The story of the making of this week's cover story is a fairly common one at NEWSWEEK. There was careful planning for months—and then, with the deadline approaching, we got excited about a new angle and quickly changed course. This happens all the time; it is one of the many reasons that those of us who work in journalism may not always be happy, but we are never bored.
Four times a year we collaborate with the Harvard Medical School on Health for Life, and the addition of another institution to the mix necessarily means a good deal of planning. In preparation for this installment called "What's Next in Medicine," Alexis Gelber and David Noonan went up to Boston in July to meet with Dr. Anthony Komaroff, editor in chief of Harvard Health Publications, professor of medicine at Harvard Medical School and our main contact for all things Harvard. Working with Tony, Alexis and David came up with an initial list of story ideas, which we refined as the months went by. Everything was cruising along.
Then, early in November, while much of the magazine was consumed with politics and Pakistan, David heard about a new book due out from Harvard and McGraw-Hill called "The Fertility Diet." (Those are what we sometimes call "good cover words," since they appeal to a broad swath of readers about a serious subject.) David immediately called Tony, who sent him a copy by overnight mail.
Reading the book, David and Alexis realized right away that it was something new and important. Dr. Walter Willett, one of the authors, is chairman of the department of nutrition at the Harvard School of Public Health; he is also an old NEWSWEEK hand, having contributed to past Health for Life installments. The previous cover subject on what's next—the science of genes—became the second story in the package, and we had a new approach.
Beyond fertility and diet, the package covers a lot of ground, and Mary Carmichael's genes piece offers a portrait of the changing understanding of DNA—an understanding that is changing so rapidly it is hard even for doctors to keep up. "One of the things I've always loved about science is how every time it answers a question it creates 10 new ones," Mary says. "The researchers I talked to are some of the smartest people in the country, yet there are so many fundamental things they still don't know. But that doesn't seem to upset them. It excites them; I think they're all a little awed by what they've learned so far. And I can see why. The body is such an immensely complex thing, and here they are, telling us that it's built and controlled by these very simple chemicals—a methyl group, a kind of chemical switch that turns genes on or off, doesn't even constitute its own molecule, yet it can cancel out information in a comparatively enormous molecule of DNA. No wonder the scientists are in awe."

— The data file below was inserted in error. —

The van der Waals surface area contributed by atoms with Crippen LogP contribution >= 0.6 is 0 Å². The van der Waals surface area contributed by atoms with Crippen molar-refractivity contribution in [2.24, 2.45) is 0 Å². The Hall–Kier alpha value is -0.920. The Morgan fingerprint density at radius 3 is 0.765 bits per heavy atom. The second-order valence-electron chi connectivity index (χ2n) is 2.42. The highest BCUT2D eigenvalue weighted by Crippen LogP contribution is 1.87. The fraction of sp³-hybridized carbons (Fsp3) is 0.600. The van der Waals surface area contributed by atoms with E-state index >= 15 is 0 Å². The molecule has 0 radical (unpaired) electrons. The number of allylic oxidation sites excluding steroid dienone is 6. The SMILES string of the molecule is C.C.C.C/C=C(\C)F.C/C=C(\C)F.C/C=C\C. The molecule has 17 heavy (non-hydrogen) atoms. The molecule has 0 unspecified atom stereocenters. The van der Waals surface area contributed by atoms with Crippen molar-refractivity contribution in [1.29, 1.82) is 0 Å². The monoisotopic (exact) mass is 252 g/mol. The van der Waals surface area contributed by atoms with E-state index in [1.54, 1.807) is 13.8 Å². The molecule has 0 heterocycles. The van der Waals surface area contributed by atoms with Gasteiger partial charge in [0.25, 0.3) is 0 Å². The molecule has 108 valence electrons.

In another unplanned moment last week, Evel Knievel died—there was some of the inevitable "isn't he dead already?" muttering around the magazine—and Steve Tuttle went to work. Steve's obituary is a classic of the genre, a grown-up fan's remembrance of a childhood hero, written with affection but also with an appreciation of the old showman's kitschy appeal.
Elsewhere in this issue, Michael Isikoff explores Rudy Giuliani's business ties (see Anna Quindlen's THE LAST WORD column for a tough perspective on the former mayor) and also takes on Bill Clinton and Karl Rove's revisions of history on Iraq. Dan Ephron, Michael Hirsh and Evan Thomas reconstruct how Secretary of Defense Robert Gates—the pragmatist called in to replace Donald Rumsfeld after the 2006 midterms—has worked to avoid military conflict with Iran. Jonathan Alter breaks off from the top-tier pack to write about Joe Biden and Chris Dodd. With Iowa roughly 30 days away, in the coming months you will be reading much more about politics in our pages and online. That much, at least, we can plan on.